1. Kennedy, Maureen Shawn MA, RN

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At the recent meeting of the American Diabetes Association (ADA) in San Diego (see AJN Reports, page 28), the International Diabetes Foundation described its yearlong initiative, developed in partnership with the ADA, to create awareness that frequent examinations and early treatment of lesions can prevent amputations of the foot and lower leg in patients with diabetes. Karel Bakker, chairperson of the International Working Group on the Diabetic Foot, noted that 85% of amputations followed the development of a foot ulcer and that one in six patients with diabetes will develop a foot ulcer. Reporting that only 14% of health care professionals perform foot exams at patient visits, Bakker called for foot inspections (including the inspection of footwear) at every visit, better education of patients and families (that includes instructions to perform daily inspections of feet and footwear), and rapid and aggressive treatment of all foot problems.


Andrew Bolton, a British physician, concurred, presenting information on global trends, including results achieved by some countries that have opened foot clinics and centers. One shining example was Brazil, which opened its first foot treatment clinic in 1992; the country now has 52 clinics, including the foot center in Brasilia. There, according to Bolton, the team of one physician, one nurse, and a shoemaker had achieved a 77% reduction in the number of amputations since they began. People in underdeveloped countries are at special risk for foot problems because many cannot afford shoes that fit properly or must walk barefoot, increasing their chances of foot injuries and infections.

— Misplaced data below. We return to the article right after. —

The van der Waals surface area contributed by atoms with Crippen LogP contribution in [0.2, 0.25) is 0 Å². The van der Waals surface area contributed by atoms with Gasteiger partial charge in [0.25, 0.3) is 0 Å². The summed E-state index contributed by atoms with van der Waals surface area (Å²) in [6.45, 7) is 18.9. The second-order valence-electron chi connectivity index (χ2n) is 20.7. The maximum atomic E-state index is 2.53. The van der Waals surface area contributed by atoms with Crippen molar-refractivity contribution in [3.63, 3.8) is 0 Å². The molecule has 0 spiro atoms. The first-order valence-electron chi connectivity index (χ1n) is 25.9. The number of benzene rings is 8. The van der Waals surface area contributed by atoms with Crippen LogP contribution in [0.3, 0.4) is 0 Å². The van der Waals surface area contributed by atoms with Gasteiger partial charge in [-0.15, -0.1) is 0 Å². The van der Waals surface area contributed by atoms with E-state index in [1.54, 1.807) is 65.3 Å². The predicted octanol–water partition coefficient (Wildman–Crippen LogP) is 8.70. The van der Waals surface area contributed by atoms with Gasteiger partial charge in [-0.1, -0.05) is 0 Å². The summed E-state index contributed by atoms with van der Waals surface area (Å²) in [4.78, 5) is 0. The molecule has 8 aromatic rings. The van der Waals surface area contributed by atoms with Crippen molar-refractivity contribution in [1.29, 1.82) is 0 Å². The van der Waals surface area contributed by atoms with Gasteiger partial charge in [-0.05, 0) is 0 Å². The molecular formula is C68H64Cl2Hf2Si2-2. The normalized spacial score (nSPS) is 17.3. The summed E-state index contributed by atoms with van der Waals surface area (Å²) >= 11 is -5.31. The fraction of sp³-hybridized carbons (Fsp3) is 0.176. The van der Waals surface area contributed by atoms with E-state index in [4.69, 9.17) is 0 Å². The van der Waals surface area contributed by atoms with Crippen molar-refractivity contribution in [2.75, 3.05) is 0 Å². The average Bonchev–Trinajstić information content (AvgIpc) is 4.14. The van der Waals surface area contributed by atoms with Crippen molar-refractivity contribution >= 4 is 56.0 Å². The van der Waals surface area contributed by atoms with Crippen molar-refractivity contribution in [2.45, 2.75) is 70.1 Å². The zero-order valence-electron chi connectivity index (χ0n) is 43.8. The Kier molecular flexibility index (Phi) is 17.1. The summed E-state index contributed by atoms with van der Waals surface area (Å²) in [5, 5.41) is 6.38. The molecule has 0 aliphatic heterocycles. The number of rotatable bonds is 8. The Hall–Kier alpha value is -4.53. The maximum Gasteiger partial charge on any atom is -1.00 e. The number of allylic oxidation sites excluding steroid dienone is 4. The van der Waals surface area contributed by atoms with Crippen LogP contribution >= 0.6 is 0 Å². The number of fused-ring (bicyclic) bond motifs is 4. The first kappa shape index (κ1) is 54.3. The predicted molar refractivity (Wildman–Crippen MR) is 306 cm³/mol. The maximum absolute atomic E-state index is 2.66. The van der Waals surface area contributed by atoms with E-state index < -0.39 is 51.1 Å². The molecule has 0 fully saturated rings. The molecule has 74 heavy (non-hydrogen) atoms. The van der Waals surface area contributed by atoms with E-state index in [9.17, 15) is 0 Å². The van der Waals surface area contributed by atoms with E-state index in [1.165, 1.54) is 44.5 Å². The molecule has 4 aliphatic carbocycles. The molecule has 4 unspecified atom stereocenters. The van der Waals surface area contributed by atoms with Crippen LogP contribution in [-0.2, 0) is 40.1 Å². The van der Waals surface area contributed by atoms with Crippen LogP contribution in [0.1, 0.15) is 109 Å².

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But these problems aren't restricted to poor countries. Lawrence Lavery, a Texas surgeon, said that there are more than 90,000 lower-extremity amputations in the United States each year, half of which occur in patients with diabetes. Of special concern is the fact that 50% to 68% of these amputation patients with diabetes will have a second amputation within five years.


The sad thing, echoed by all the presenters, is that 85% of the amputations could be prevented if simple foot examinations were performed. The message for patients, Lavery says, is that "[amputation] is not an inevitable complication of diabetes, and patients can do much to make their feet last a lifetime."-Maureen Shawn Kennedy, MA, RN, news director